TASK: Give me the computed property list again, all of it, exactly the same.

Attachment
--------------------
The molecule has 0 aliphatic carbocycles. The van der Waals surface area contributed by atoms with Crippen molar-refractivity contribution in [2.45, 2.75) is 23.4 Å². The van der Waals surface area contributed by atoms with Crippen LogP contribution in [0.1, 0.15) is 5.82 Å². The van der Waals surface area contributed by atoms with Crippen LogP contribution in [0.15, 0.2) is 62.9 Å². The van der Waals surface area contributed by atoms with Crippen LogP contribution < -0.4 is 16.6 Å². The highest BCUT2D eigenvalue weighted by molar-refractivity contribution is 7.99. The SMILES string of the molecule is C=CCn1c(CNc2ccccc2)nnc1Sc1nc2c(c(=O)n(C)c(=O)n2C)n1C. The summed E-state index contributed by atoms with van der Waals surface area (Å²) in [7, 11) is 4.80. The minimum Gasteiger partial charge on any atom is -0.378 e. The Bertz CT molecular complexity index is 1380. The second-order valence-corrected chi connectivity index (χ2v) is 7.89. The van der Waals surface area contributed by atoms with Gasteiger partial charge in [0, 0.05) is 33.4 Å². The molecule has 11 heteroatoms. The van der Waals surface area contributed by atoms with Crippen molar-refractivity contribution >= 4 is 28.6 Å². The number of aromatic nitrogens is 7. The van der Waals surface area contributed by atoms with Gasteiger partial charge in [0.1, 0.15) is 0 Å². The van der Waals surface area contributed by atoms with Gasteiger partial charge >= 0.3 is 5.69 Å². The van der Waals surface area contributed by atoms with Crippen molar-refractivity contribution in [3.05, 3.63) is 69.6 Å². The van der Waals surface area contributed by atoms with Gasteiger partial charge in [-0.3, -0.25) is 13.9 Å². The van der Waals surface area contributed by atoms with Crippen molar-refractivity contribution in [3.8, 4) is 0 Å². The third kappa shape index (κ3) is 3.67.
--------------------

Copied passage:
The molecule has 0 aliphatic carbocycles. The van der Waals surface area contributed by atoms with Crippen molar-refractivity contribution in [2.45, 2.75) is 23.4 Å². The van der Waals surface area contributed by atoms with Crippen LogP contribution in [0.1, 0.15) is 5.82 Å². The van der Waals surface area contributed by atoms with Crippen LogP contribution in [0.15, 0.2) is 62.9 Å². The van der Waals surface area contributed by atoms with Crippen LogP contribution < -0.4 is 16.6 Å². The highest BCUT2D eigenvalue weighted by molar-refractivity contribution is 7.99. The SMILES string of the molecule is C=CCn1c(CNc2ccccc2)nnc1Sc1nc2c(c(=O)n(C)c(=O)n2C)n1C. The summed E-state index contributed by atoms with van der Waals surface area (Å²) in [7, 11) is 4.80. The minimum Gasteiger partial charge on any atom is -0.378 e. The Bertz CT molecular complexity index is 1380. The second-order valence-corrected chi connectivity index (χ2v) is 7.89. The van der Waals surface area contributed by atoms with Gasteiger partial charge in [0, 0.05) is 33.4 Å². The molecule has 11 heteroatoms. The van der Waals surface area contributed by atoms with Crippen molar-refractivity contribution >= 4 is 28.6 Å². The number of aromatic nitrogens is 7. The van der Waals surface area contributed by atoms with Gasteiger partial charge in [0.1, 0.15) is 0 Å². The van der Waals surface area contributed by atoms with Gasteiger partial charge >= 0.3 is 5.69 Å². The van der Waals surface area contributed by atoms with Crippen molar-refractivity contribution in [3.05, 3.63) is 69.6 Å². The van der Waals surface area contributed by atoms with Gasteiger partial charge in [-0.3, -0.25) is 13.9 Å². The van der Waals surface area contributed by atoms with Crippen molar-refractivity contribution in [3.8, 4) is 0 Å². The third kappa shape index (κ3) is 3.67.